Can Congress stay bipartisan on Olympic oversight?

Political Theater, Episode 218

From left, U.S. Olympic gymnasts Aly Raisman, McKayla Maroney, Maggie Nichols and Simone Biles arrive Wednesday to testify before the Senate Judiciary Committee. (Tom Williams/CQ Roll Call)
From left, U.S. Olympic gymnasts Aly Raisman, McKayla Maroney, Maggie Nichols and Simone Biles arrive Wednesday to testify before the Senate Judiciary Committee. (Tom Williams/CQ Roll Call)
Jason Dick
Posted September 15, 2021 at 5:37pm

Congress is deeply split, but not when it comes to the Olympics. Former U.S. women’s national gymnastics team doctor Larry Nassar’s serial sexual abuse of female gymnasts provoked bipartisan action to toughen oversight of the Olympics organizing committee and amateur athletics. But there are still unanswered questions about Nassar and how this happened.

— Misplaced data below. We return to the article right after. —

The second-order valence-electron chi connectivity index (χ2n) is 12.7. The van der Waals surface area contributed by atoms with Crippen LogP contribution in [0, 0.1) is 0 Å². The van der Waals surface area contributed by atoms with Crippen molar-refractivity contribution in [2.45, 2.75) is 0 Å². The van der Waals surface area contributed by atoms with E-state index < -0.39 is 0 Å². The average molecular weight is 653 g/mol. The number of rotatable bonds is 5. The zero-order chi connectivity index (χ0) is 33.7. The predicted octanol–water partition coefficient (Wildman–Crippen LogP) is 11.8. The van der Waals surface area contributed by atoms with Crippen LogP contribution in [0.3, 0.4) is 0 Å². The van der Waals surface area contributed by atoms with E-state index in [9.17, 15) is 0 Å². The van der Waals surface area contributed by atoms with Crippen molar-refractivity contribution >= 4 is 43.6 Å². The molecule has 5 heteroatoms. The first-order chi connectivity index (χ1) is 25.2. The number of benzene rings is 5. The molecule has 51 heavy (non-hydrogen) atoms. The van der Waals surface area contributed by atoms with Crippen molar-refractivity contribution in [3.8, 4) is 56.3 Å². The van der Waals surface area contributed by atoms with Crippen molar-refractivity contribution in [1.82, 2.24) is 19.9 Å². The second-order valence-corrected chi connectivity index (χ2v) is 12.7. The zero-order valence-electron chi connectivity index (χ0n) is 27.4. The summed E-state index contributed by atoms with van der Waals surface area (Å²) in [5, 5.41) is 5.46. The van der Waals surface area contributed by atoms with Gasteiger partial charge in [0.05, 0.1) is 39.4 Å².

In this episode of the Political Theater podcast, CQ Roll Call chief correspondent Niels Lesniewski discusses what happened in Congress to address the situation and what lawmakers and the Justice Department could still do.

Show Notes: